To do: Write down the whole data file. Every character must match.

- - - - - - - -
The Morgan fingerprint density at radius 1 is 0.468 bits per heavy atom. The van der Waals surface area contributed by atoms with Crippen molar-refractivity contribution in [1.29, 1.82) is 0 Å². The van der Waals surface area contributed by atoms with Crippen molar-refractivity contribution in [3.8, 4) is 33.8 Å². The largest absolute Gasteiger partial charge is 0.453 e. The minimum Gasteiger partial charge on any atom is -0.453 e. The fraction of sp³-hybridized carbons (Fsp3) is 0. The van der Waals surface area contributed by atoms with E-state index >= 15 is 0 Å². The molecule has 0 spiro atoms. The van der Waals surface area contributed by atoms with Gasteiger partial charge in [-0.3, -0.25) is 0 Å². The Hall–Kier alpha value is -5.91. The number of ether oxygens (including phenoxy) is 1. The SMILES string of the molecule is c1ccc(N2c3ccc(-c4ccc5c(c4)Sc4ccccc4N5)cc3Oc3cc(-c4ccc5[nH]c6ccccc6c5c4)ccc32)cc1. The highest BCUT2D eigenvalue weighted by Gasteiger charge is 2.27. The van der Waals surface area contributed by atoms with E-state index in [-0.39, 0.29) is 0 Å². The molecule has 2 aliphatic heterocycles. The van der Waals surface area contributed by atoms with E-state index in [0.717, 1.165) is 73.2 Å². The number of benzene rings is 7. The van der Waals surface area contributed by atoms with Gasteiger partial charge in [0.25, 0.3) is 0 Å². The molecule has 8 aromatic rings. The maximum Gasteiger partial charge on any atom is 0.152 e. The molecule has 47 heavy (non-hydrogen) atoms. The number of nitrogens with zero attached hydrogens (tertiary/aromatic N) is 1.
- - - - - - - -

The Morgan fingerprint density at radius 1 is 0.468 bits per heavy atom. The van der Waals surface area contributed by atoms with Crippen molar-refractivity contribution in [1.29, 1.82) is 0 Å². The van der Waals surface area contributed by atoms with Crippen molar-refractivity contribution in [3.8, 4) is 33.8 Å². The largest absolute Gasteiger partial charge is 0.453 e. The minimum Gasteiger partial charge on any atom is -0.453 e. The fraction of sp³-hybridized carbons (Fsp3) is 0. The van der Waals surface area contributed by atoms with E-state index >= 15 is 0 Å². The molecule has 0 spiro atoms. The van der Waals surface area contributed by atoms with Gasteiger partial charge in [-0.3, -0.25) is 0 Å². The Hall–Kier alpha value is -5.91. The number of ether oxygens (including phenoxy) is 1. The SMILES string of the molecule is c1ccc(N2c3ccc(-c4ccc5c(c4)Sc4ccccc4N5)cc3Oc3cc(-c4ccc5[nH]c6ccccc6c5c4)ccc32)cc1. The highest BCUT2D eigenvalue weighted by Gasteiger charge is 2.27. The van der Waals surface area contributed by atoms with E-state index in [-0.39, 0.29) is 0 Å². The molecule has 2 aliphatic heterocycles. The van der Waals surface area contributed by atoms with E-state index in [0.717, 1.165) is 73.2 Å². The number of benzene rings is 7. The van der Waals surface area contributed by atoms with Gasteiger partial charge in [0.25, 0.3) is 0 Å². The molecule has 8 aromatic rings. The maximum Gasteiger partial charge on any atom is 0.152 e. The molecule has 47 heavy (non-hydrogen) atoms. The number of nitrogens with zero attached hydrogens (tertiary/aromatic N) is 1.